Chapter 19 - Relations with the executive government

Remedies against executive refusal of information

As has been noted in the analysis above, the principal remedy which the Senate may seek against an executive refusal to provide information or documents in response to a requirement of the Senate or a committee is to use its power to impose a penalty of imprisonment or a fine for contempt, in accordance with the Parliamentary Privileges Act 1987 (see Chapter 2, Parliamentary Privilege). As has also been noted, there are practical difficulties involved in the use of this power, particularly the probable inability of the Senate to punish a minister who is a member of the House of Representatives, and the unfairness of imposing a penalty on a public servant who acts on the directions of a minister. A penalty imposed for contempt may be contested in the courts under the Parliamentary Privileges Act (see Chapter 2, Parliamentary Privilege). It is possible, but unlikely, that the courts in such a challenge could determine a claim of public interest immunity (see Egan v Chadwick and others 1999 46 NSWLR 563).

The Senate may impose a range of procedural penalties on a government for a refusal to provide information or documents, ranging from a motion to censure a minister (see above) to a refusal to pass government legislation. The Senate has, however, usually been reluctant to resort to the more drastic of these kinds of measures.

In some cases procedural penalties have been imposed and alternative methods of obtaining the required information, such as committee hearings, have been pursued.

On 12 August 2003 the Senate deferred consideration of two customs and excise tariff bills to give effect to an ethanol subsidy scheme until the government produced documents required by various Senate orders relating to the scheme. The documents were initially not produced and the bills were not passed until documents were subsequently tabled. (12/8/2003, J.2089-90; 1/4/2004, J.3324-5)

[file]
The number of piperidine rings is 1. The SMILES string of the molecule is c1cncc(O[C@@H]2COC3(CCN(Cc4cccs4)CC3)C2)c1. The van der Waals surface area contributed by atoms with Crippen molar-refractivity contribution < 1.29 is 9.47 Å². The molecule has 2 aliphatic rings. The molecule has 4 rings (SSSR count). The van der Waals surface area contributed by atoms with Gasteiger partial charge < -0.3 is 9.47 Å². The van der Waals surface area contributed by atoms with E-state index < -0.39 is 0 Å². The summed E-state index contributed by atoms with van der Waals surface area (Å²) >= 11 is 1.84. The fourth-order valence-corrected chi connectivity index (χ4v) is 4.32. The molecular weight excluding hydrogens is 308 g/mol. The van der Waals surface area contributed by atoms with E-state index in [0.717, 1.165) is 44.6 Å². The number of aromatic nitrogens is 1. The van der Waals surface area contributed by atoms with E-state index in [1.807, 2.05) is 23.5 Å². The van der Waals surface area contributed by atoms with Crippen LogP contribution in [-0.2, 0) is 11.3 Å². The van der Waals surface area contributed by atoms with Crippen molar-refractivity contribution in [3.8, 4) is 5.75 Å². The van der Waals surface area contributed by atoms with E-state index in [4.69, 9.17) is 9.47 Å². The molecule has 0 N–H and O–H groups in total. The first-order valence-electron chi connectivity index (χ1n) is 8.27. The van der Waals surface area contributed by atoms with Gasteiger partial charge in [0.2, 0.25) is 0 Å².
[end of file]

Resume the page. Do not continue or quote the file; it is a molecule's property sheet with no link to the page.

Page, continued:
A remedy against government refusal was included in an order for documents made on 1 November 2000. It provided that, should the required documents not be produced, the responsible Senate minister would be obliged to make a statement and a debate could then take place. Documents were produced in response to the order. (1/11/2000, J.3462; 2/11/2000, J.3479; 27/11/2000, J.3586)

(See Supplement)

As has also been noted above, the Senate may seek to impose a political penalty on a government for refusing to cooperate with a Senate inquiry. This, in effect, is what happened in relation to the overseas loans affair in 1975 and the taxation avoidance affair in 1982: the government’s refusal to cooperate with inquiries was made the subject of unrelenting political attack. In both cases, the perception that the governments were concealing their own mistakes and misdeeds probably significantly contributed to their defeat at subsequent general elections. As was suggested in evidence before the Privileges Committee, however, an electoral remedy is uncertain of application, depending as it does on the relative electoral strengths of parties at the time.

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